The Constitutional Court will rule on Friday whether South Africa may legally deport or extradite illegal immigrants charged with a capital crime in another country.
The constitutionality of extraditions was challenged in February by two Botswana citizens, Emmanuel Tsebe and Jerry Phale.
Both Tsebe and Phale were charged with murdering their partners but fled to South Africa.
They applied to the South Gauteng High Court to prevent their extradition, unless Botswana gave South Africa a written assurance that the death penalty would not be imposed.
Their order was granted, but South Africa's ministers of home affairs and justice and constitutional development appealed to the Constitutional Court, which heard the matter in February.
Lawyers for the ministers argued the High Court had not paid attention to the relevant provisions of the Immigration Act in determining its ruling.
Michael Donen, for the justice ministry, said there were three ways the matter could be dealt with.
The immigrants could either be allowed to walk free, the government could adopt legislation to deal with the matter, or a diplomatic approach could be followed.
Donen said his client had no alternative but to resort to using political clout.
Marumo Moerane, for home affairs, said the Immigration Act provided a systematic way to deal with illegal immigrants, including those with warrants for murder.
He said the government was merely seeking to comply with the Constitution. Though constitutional rights were extended to all people in the country, these two fell into a different category.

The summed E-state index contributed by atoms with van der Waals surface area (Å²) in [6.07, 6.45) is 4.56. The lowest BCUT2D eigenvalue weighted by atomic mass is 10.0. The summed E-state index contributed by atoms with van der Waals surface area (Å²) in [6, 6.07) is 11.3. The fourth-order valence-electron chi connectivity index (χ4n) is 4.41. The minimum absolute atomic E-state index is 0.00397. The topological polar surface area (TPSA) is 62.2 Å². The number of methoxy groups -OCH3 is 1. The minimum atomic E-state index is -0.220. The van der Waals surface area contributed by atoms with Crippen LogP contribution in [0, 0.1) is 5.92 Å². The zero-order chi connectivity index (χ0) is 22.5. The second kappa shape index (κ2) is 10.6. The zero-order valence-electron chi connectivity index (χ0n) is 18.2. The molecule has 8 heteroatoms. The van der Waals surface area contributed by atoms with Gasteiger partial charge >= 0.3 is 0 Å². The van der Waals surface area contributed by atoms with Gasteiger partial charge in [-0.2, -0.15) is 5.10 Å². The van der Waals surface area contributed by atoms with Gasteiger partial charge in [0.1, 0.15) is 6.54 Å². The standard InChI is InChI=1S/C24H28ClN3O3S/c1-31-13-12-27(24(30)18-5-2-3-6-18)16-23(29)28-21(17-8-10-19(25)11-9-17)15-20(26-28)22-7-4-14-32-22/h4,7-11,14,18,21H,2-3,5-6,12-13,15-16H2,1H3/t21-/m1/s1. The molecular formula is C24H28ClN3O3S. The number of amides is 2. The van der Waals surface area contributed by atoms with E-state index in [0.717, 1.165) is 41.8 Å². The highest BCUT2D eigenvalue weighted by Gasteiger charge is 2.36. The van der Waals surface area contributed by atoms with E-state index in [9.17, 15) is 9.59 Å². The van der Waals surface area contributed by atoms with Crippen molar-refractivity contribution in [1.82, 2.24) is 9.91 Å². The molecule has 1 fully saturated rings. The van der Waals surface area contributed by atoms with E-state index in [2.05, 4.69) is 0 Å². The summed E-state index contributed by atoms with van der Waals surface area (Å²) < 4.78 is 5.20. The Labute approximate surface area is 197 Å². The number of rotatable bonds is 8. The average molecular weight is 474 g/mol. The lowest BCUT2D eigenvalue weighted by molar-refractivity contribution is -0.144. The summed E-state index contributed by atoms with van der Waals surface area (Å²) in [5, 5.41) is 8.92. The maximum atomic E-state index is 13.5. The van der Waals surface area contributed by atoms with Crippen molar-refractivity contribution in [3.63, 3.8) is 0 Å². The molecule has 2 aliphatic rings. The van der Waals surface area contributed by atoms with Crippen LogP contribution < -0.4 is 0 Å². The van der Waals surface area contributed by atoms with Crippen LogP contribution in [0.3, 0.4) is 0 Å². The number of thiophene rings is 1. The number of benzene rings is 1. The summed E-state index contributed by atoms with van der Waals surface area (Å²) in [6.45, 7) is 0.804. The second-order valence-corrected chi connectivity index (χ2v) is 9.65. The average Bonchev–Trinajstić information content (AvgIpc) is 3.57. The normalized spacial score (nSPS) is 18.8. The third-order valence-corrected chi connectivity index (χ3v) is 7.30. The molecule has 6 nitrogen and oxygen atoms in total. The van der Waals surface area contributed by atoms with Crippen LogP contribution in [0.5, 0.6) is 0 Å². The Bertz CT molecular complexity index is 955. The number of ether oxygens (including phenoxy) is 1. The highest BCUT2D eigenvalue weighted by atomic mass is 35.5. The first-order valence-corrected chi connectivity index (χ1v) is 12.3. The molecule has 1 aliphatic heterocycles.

"The two [Tsebe and Phale] are prohibited illegal foreigners and liable to be deported."
He said there was no evidence Phale would be convicted for the murder, in which he was implicated by circumstantial evidence. He said if Phale were not deported, he would become a liability to South Africa because he could not find employment.
Anton Katz, counsel for Phale and Tsebe, argued the court order was supported by previous Constitutional Court decisions as well as international law.
Their argument is that under South African law and international law, it is unlawful for South Africa to extradite or deport people to states where they are at risk of being subjected to cruel or inhuman treatment, or the death penalty, in the absence of an assurance that they will not be subjected to this.
Tsebe died before the matter was heard by the Constitutional Court.
The Society for the Abolition of the Death Penalty and a friend of the Court, Amnesty International, support the arguments presented on behalf of Messrs Phale and Tsebe.